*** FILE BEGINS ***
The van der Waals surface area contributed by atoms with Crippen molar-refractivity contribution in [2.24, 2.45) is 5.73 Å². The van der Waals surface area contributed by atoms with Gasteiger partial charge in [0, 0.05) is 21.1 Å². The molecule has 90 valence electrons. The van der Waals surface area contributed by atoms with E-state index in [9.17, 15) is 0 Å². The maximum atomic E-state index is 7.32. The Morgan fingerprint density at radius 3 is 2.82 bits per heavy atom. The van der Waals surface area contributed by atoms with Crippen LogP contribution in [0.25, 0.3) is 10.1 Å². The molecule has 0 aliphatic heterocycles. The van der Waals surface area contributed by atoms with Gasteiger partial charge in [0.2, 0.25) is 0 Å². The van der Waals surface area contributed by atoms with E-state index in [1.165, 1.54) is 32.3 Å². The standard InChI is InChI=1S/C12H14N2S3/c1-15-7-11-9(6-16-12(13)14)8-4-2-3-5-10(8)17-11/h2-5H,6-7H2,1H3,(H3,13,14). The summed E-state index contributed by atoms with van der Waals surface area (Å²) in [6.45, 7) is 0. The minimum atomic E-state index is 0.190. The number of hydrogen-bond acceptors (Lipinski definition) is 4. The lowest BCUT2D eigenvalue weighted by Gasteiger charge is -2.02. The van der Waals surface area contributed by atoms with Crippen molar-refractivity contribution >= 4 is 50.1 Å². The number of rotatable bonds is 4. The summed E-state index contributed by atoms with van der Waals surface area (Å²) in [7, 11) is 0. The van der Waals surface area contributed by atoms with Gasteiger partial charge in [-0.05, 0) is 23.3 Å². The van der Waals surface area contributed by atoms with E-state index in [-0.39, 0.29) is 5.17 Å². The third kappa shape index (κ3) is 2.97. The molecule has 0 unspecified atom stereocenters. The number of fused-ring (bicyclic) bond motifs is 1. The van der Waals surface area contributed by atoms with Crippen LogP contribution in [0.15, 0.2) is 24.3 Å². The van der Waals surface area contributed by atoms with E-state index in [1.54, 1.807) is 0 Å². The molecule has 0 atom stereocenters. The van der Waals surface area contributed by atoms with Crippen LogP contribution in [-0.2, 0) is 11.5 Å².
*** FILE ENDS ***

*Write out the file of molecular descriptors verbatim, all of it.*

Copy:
The van der Waals surface area contributed by atoms with Crippen molar-refractivity contribution in [2.24, 2.45) is 5.73 Å². The van der Waals surface area contributed by atoms with Gasteiger partial charge in [0, 0.05) is 21.1 Å². The molecule has 90 valence electrons. The van der Waals surface area contributed by atoms with E-state index in [9.17, 15) is 0 Å². The maximum atomic E-state index is 7.32. The Morgan fingerprint density at radius 3 is 2.82 bits per heavy atom. The van der Waals surface area contributed by atoms with Crippen LogP contribution in [0.25, 0.3) is 10.1 Å². The molecule has 0 aliphatic heterocycles. The van der Waals surface area contributed by atoms with Gasteiger partial charge in [0.2, 0.25) is 0 Å². The van der Waals surface area contributed by atoms with E-state index in [1.165, 1.54) is 32.3 Å². The standard InChI is InChI=1S/C12H14N2S3/c1-15-7-11-9(6-16-12(13)14)8-4-2-3-5-10(8)17-11/h2-5H,6-7H2,1H3,(H3,13,14). The summed E-state index contributed by atoms with van der Waals surface area (Å²) in [6.45, 7) is 0. The minimum atomic E-state index is 0.190. The number of hydrogen-bond acceptors (Lipinski definition) is 4. The lowest BCUT2D eigenvalue weighted by Gasteiger charge is -2.02. The van der Waals surface area contributed by atoms with Crippen molar-refractivity contribution >= 4 is 50.1 Å². The number of rotatable bonds is 4. The summed E-state index contributed by atoms with van der Waals surface area (Å²) in [7, 11) is 0. The van der Waals surface area contributed by atoms with Gasteiger partial charge in [-0.05, 0) is 23.3 Å². The van der Waals surface area contributed by atoms with E-state index in [-0.39, 0.29) is 5.17 Å². The third kappa shape index (κ3) is 2.97. The molecule has 0 unspecified atom stereocenters. The number of fused-ring (bicyclic) bond motifs is 1. The van der Waals surface area contributed by atoms with Crippen LogP contribution in [0.15, 0.2) is 24.3 Å². The van der Waals surface area contributed by atoms with E-state index in [1.54, 1.807) is 0 Å². The molecule has 0 atom stereocenters. The van der Waals surface area contributed by atoms with Crippen LogP contribution in [-0.2, 0) is 11.5 Å².